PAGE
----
DevelopMENTAL Madness

Friday, September 12, 2008

Read/Write Excel data using OleDb

I haven't worked with Excel much since my early days of writing macros using VBA. That's when I got my first taste of programming - I've been hooked ever since. But that was 8 years ago, and since then the only thing I do with Excel is use it to send a list of my deductions to my accountant or if I get an excel file at work, I just import it using the SSMS import wizard.

But this week I had two projects back-to-back involving Excel files. The first involved writing data from a query to a worksheet. The second involved reading data from a worksheet. I figured it would make a good post to talk about what I learned in the process.

Communicating with Excel
The first project was an ASP.NET application which was using Excel for charting data. We chose Excel over reporting services because Excel's charting capabilities had what we needed built-in, while RS required custom work (See my post on extending Reporting Services to include custom charts). The constraints I was under included the prohibition of installing MS Office on the web server (with good reason).

So after some digging around I decided OleDb would be the best option. OleDb drivers for Excel are already installed everywhere and they don't require the overhead of opening Excel in the background and manipulating the file.

Here's how you write to an excel file in ASP.NET:




protected void m_GetReport_Click ( Object sender, EventArgs e )
{
    Guid fileId = Guid.NewGuid();
    
    Object[] data = new Object[4]{};
    data[0] = "name";
    data[1] = DateTime.Now;
    data[2] = 332;

    
    //some really long text
    data[3] = "Lorem ipsum dolor sit amet, consectetuer adipiscing elit. Praesent fringilla. "
        + "Vestibulum molestie blandit leo. Nunc interdum, dolor eu faucibus mattis, nulla sapien "
        + "tempus mauris, eget ultrices urna tellus eu ipsum. Curabitur feugiat. In ligula felis, "
        + "tristique vel, imperdiet a, tincidunt sit amet, libero. Pellentesque habitant morbi "
        + "tristique senectus et netus et malesuada fames ac turpis egestas. In hac habitasse platea "
        + "dictumst. Aliquam mi. Aenean ac lacus. Fusce luctus urna nec ante. Fusce sed sapien nec "

        + "lorem blandit condimentum. Duis risus neque, aliquam a, condimentum at, commodo quis, "
        + "justo. Nam eros dolor, lacinia quis, sodales in, dictum ut, pede. Sed accumsan lacinia neque. "
        + "Donec non odio vitae tortor volutpat ornare. Aliquam ac quam sit amet mauris porttitor "
        + "tristique. Quisque commodo enim eget pede. Etiam consequat luctus felis. Class aptent "
        + "taciti sociosqu ad litora torquent per conubia nostra, per inceptos himenaeos. Maecenas "
        + "neque elit, rutrum nec, sollicitudin nec, aliquam vel, enim. Mauris odio. Nam mollis. "
        + "Donec varius, felis eget sollicitudin placerat, sem justo commodo eros, non faucibus "
        + "diam purus vitae magna. Nulla lectus. Vestibulum varius arcu euismod massa. Aenean sit "
        + "amet urna eget nibh accumsan condimentum. Nullam lobortis aliquet justo. Curabitur mattis "
        + "tincidunt sapien. Donec dapibus, neque eget suscipit rutrum, erat lectus pulvinar enim, "
        + "tincidunt molestie elit augue ac urna. Phasellus vel dui at ligula congue accumsan. "
        + "Aliquam sed massa vel justo gravida pharetra. Ut eros quam, laoreet et, ullamcorper sit "

        + "amet, fringilla quis, enim. Suspendisse sed metus. Pellentesque eleifend. ";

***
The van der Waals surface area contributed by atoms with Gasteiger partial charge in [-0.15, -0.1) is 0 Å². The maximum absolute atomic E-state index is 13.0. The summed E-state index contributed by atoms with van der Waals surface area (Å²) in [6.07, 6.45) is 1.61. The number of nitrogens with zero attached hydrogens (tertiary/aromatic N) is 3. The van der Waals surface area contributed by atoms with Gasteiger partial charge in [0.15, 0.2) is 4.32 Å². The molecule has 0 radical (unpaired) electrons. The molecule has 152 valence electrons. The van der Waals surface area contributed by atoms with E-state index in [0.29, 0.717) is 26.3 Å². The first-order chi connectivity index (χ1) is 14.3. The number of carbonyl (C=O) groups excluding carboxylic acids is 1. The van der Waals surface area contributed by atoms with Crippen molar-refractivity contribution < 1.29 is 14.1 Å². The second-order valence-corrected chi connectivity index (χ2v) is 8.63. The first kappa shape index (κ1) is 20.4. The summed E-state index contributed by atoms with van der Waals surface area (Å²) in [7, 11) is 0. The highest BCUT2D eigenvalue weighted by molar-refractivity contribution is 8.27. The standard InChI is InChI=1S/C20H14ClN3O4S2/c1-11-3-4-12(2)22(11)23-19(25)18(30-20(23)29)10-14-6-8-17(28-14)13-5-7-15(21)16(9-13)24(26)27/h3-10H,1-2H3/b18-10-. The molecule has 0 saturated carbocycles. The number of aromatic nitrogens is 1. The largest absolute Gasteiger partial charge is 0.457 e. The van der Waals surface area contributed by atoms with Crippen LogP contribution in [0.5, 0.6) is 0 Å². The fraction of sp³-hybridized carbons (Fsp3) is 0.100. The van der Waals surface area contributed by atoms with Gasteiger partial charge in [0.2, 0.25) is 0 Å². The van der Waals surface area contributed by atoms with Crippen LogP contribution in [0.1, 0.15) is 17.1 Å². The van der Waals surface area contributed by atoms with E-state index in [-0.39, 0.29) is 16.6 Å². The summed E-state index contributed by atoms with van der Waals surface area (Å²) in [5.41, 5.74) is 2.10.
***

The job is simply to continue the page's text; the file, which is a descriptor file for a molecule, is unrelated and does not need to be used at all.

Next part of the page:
String destination = Server.MapPath( String.Format( "~/xltemp/{0}.xls", fileId ) );
 

        try
        {
            File.Copy( Server.MapPath( "~/xlreports/Report.xls" ), destination );
 
            using ( OleDbConnection conn = new OleDbConnection( 
                String.Format( "provider=Microsoft.Jet.OLEDB.4.0; Data Source='{0}';"
                 + "Extended Properties='Excel 8.0;HDR=YES;'", destination ) ) )
            {

                conn.Open();
 
                // drop the worksheet if it already exists so we can define it ourselves
                if(conn.GetSchema("Tables", new String[]{null, null, "Data$", null}).Rows.Count != 0)
                {
                    using ( OleDbCommand cmd = new OleDbCommand( "DROP TABLE [Data$]", conn ) )
                        cmd.ExecuteNonQuery();
                }

                
                // by creating the worksheet from scratch we can explicitly tell Excel 
                // the data type of each column
                using ( OleDbCommand cmd = new OleDbCommand( "CREATE TABLE [Data$]([Column1] VARCHAR(255),"
                    +"[Column2] DATE,[Column3] INTEGER,[Column4] LONGTEXT)", conn ) )
                    cmd.ExecuteNonQuery();
                
                //insert our data
                using ( OleDbCommand cmd = new OleDbCommand( "INSERT INTO [Data$] "
                    + "([Column1],[Column2],[Column3],[Column4]) VALUES (?,?,?,?)" ) )
                {
                    cmd.Connection = conn;
 
                    cmd.Parameters.Add( "@p1", OleDbType.VarChar );
                    cmd.Parameters.Add( "@p2", OleDbType.Date );
                    cmd.Parameters.Add( "@p3", OleDbType.Integer );
                    cmd.Parameters.Add( "@p4", OleDbType.LongVarChar );
 
                    for(int i = 0; i < 5; i++)
                    {
                        cmd.Parameters["@p1"].Value = data[0];
                        cmd.Parameters["@p2"].Value = data[1];
                        cmd.Parameters["@p3"].Value = data[2];
                        cmd.Parameters["@p4"].Value = data[3];
 

                        cmd.ExecuteNonQuery();
                    }
                }
 
            }
            
            //redirect our user to our report handler page so we can give them a 
            //file download box for the excel file
            Response.Redirect( String.Format( 
                "DownloadReport.ashx?FileID={0}", fileId ) );
        }
        catch ( System.Threading.ThreadAbortException )
        {
            // ignore redirect
        }
        catch ( Exception ex )
        {
            m_ErrorMessage.Text = ex.Message;